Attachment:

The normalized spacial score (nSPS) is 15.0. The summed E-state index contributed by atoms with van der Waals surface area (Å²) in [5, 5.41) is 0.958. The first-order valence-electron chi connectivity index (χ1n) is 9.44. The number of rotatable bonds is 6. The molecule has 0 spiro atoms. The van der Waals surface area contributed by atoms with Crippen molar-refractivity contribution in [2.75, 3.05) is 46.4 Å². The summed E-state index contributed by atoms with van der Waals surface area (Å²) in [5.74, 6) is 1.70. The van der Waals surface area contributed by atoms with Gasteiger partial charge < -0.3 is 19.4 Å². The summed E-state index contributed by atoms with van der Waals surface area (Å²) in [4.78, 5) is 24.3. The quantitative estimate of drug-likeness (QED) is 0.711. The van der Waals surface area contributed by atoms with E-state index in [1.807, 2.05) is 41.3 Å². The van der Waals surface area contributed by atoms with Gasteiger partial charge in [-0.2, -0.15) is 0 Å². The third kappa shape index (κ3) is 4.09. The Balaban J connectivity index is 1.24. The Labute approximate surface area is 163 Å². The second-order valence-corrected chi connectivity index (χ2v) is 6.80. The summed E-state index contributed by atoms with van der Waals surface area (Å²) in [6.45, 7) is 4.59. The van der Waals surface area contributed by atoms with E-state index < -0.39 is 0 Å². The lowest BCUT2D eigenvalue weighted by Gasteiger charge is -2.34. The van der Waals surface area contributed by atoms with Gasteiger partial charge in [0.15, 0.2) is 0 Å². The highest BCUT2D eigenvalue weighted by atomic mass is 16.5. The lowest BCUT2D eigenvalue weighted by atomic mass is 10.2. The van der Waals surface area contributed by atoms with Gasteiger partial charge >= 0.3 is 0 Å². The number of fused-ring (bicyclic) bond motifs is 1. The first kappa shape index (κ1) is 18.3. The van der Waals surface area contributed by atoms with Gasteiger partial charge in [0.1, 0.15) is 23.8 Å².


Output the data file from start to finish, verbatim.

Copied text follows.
The normalized spacial score (nSPS) is 15.0. The summed E-state index contributed by atoms with van der Waals surface area (Å²) in [5, 5.41) is 0.958. The first-order valence-electron chi connectivity index (χ1n) is 9.44. The number of rotatable bonds is 6. The molecule has 0 spiro atoms. The van der Waals surface area contributed by atoms with Crippen molar-refractivity contribution in [2.75, 3.05) is 46.4 Å². The summed E-state index contributed by atoms with van der Waals surface area (Å²) in [5.74, 6) is 1.70. The van der Waals surface area contributed by atoms with Gasteiger partial charge < -0.3 is 19.4 Å². The summed E-state index contributed by atoms with van der Waals surface area (Å²) in [4.78, 5) is 24.3. The quantitative estimate of drug-likeness (QED) is 0.711. The van der Waals surface area contributed by atoms with E-state index in [1.807, 2.05) is 41.3 Å². The van der Waals surface area contributed by atoms with Gasteiger partial charge in [-0.2, -0.15) is 0 Å². The third kappa shape index (κ3) is 4.09. The Balaban J connectivity index is 1.24. The Labute approximate surface area is 163 Å². The second-order valence-corrected chi connectivity index (χ2v) is 6.80. The summed E-state index contributed by atoms with van der Waals surface area (Å²) in [6.45, 7) is 4.59. The van der Waals surface area contributed by atoms with E-state index < -0.39 is 0 Å². The lowest BCUT2D eigenvalue weighted by Gasteiger charge is -2.34. The van der Waals surface area contributed by atoms with Gasteiger partial charge in [0.15, 0.2) is 0 Å². The highest BCUT2D eigenvalue weighted by atomic mass is 16.5. The lowest BCUT2D eigenvalue weighted by atomic mass is 10.2. The van der Waals surface area contributed by atoms with Gasteiger partial charge >= 0.3 is 0 Å². The number of fused-ring (bicyclic) bond motifs is 1. The first kappa shape index (κ1) is 18.3. The van der Waals surface area contributed by atoms with Gasteiger partial charge in [0.1, 0.15) is 23.8 Å².